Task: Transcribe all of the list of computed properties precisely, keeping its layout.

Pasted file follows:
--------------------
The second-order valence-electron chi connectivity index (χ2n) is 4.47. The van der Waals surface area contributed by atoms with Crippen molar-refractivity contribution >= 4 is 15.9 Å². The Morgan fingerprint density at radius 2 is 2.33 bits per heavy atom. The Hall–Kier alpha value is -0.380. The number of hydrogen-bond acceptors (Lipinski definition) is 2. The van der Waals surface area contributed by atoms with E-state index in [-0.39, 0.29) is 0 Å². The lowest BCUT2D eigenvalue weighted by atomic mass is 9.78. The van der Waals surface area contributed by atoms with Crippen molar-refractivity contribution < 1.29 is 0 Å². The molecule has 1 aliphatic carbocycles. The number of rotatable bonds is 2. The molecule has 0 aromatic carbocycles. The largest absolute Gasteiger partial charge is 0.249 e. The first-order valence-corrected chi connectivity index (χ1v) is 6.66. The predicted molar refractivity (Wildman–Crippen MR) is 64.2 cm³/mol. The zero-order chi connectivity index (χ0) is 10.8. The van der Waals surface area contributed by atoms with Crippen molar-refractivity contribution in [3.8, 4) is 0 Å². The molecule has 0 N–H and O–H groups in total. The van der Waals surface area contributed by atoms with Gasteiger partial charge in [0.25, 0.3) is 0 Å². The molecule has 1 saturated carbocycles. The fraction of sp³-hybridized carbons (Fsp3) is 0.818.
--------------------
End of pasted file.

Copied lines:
The second-order valence-electron chi connectivity index (χ2n) is 4.47. The van der Waals surface area contributed by atoms with Crippen molar-refractivity contribution >= 4 is 15.9 Å². The Morgan fingerprint density at radius 2 is 2.33 bits per heavy atom. The Hall–Kier alpha value is -0.380. The number of hydrogen-bond acceptors (Lipinski definition) is 2. The van der Waals surface area contributed by atoms with E-state index in [-0.39, 0.29) is 0 Å². The lowest BCUT2D eigenvalue weighted by atomic mass is 9.78. The van der Waals surface area contributed by atoms with Crippen molar-refractivity contribution < 1.29 is 0 Å². The molecule has 1 aliphatic carbocycles. The number of rotatable bonds is 2. The molecule has 0 aromatic carbocycles. The largest absolute Gasteiger partial charge is 0.249 e. The first-order valence-corrected chi connectivity index (χ1v) is 6.66. The predicted molar refractivity (Wildman–Crippen MR) is 64.2 cm³/mol. The zero-order chi connectivity index (χ0) is 10.8. The van der Waals surface area contributed by atoms with Crippen molar-refractivity contribution in [3.8, 4) is 0 Å². The molecule has 0 N–H and O–H groups in total. The van der Waals surface area contributed by atoms with Gasteiger partial charge in [0.25, 0.3) is 0 Å². The molecule has 1 saturated carbocycles. The fraction of sp³-hybridized carbons (Fsp3) is 0.818.